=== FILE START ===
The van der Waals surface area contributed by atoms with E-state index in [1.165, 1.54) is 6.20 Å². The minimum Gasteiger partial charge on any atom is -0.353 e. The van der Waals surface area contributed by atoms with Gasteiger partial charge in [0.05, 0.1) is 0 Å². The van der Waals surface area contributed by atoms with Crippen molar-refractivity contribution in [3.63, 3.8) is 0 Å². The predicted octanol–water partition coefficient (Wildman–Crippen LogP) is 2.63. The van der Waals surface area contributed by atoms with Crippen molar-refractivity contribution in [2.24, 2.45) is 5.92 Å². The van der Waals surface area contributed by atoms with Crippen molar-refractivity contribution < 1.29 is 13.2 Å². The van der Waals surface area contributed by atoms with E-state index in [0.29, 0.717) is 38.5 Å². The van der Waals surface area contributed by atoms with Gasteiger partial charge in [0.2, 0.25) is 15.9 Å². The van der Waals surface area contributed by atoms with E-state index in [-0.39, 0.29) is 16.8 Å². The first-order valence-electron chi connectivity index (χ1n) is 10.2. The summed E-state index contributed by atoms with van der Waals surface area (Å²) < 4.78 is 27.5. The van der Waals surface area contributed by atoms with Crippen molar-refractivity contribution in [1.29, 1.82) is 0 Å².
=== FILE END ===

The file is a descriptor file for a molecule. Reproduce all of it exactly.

The van der Waals surface area contributed by atoms with E-state index in [1.165, 1.54) is 6.20 Å². The minimum Gasteiger partial charge on any atom is -0.353 e. The van der Waals surface area contributed by atoms with Gasteiger partial charge in [0.05, 0.1) is 0 Å². The van der Waals surface area contributed by atoms with Crippen molar-refractivity contribution in [3.63, 3.8) is 0 Å². The predicted octanol–water partition coefficient (Wildman–Crippen LogP) is 2.63. The van der Waals surface area contributed by atoms with Crippen molar-refractivity contribution in [2.24, 2.45) is 5.92 Å². The van der Waals surface area contributed by atoms with Crippen molar-refractivity contribution < 1.29 is 13.2 Å². The van der Waals surface area contributed by atoms with E-state index in [0.29, 0.717) is 38.5 Å². The van der Waals surface area contributed by atoms with Gasteiger partial charge in [0.2, 0.25) is 15.9 Å². The van der Waals surface area contributed by atoms with E-state index in [-0.39, 0.29) is 16.8 Å². The first-order valence-electron chi connectivity index (χ1n) is 10.2. The summed E-state index contributed by atoms with van der Waals surface area (Å²) < 4.78 is 27.5. The van der Waals surface area contributed by atoms with Crippen molar-refractivity contribution in [1.29, 1.82) is 0 Å².